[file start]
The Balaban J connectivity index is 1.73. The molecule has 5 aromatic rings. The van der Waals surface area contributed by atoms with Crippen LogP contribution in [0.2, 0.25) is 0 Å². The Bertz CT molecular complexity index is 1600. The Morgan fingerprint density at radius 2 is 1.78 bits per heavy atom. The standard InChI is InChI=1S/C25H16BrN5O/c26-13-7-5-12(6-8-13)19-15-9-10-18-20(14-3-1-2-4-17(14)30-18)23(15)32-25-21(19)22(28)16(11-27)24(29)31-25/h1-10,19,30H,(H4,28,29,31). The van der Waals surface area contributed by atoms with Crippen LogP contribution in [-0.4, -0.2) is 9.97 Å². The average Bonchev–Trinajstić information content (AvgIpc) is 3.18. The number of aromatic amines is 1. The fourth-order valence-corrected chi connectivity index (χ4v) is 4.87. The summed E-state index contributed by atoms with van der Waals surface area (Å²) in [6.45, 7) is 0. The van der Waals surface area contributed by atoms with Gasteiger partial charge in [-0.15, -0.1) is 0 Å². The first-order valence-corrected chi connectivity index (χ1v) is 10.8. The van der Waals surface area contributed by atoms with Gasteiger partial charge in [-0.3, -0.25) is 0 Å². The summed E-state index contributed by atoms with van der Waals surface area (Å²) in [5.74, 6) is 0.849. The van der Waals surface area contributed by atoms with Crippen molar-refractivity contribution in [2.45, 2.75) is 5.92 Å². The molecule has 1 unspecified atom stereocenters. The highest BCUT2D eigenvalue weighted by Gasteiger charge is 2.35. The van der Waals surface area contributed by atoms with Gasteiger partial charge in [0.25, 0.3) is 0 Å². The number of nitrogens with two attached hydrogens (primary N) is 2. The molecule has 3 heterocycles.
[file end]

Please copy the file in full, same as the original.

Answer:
The Balaban J connectivity index is 1.73. The molecule has 5 aromatic rings. The van der Waals surface area contributed by atoms with Crippen LogP contribution in [0.2, 0.25) is 0 Å². The Bertz CT molecular complexity index is 1600. The Morgan fingerprint density at radius 2 is 1.78 bits per heavy atom. The standard InChI is InChI=1S/C25H16BrN5O/c26-13-7-5-12(6-8-13)19-15-9-10-18-20(14-3-1-2-4-17(14)30-18)23(15)32-25-21(19)22(28)16(11-27)24(29)31-25/h1-10,19,30H,(H4,28,29,31). The van der Waals surface area contributed by atoms with Crippen LogP contribution in [-0.4, -0.2) is 9.97 Å². The average Bonchev–Trinajstić information content (AvgIpc) is 3.18. The number of aromatic amines is 1. The fourth-order valence-corrected chi connectivity index (χ4v) is 4.87. The summed E-state index contributed by atoms with van der Waals surface area (Å²) in [6.45, 7) is 0. The van der Waals surface area contributed by atoms with Gasteiger partial charge in [-0.15, -0.1) is 0 Å². The first-order valence-corrected chi connectivity index (χ1v) is 10.8. The van der Waals surface area contributed by atoms with Gasteiger partial charge in [-0.3, -0.25) is 0 Å². The summed E-state index contributed by atoms with van der Waals surface area (Å²) in [5.74, 6) is 0.849. The van der Waals surface area contributed by atoms with Crippen molar-refractivity contribution in [2.45, 2.75) is 5.92 Å². The molecule has 1 unspecified atom stereocenters. The highest BCUT2D eigenvalue weighted by Gasteiger charge is 2.35. The van der Waals surface area contributed by atoms with Gasteiger partial charge in [0.25, 0.3) is 0 Å². The number of nitrogens with two attached hydrogens (primary N) is 2. The molecule has 3 heterocycles.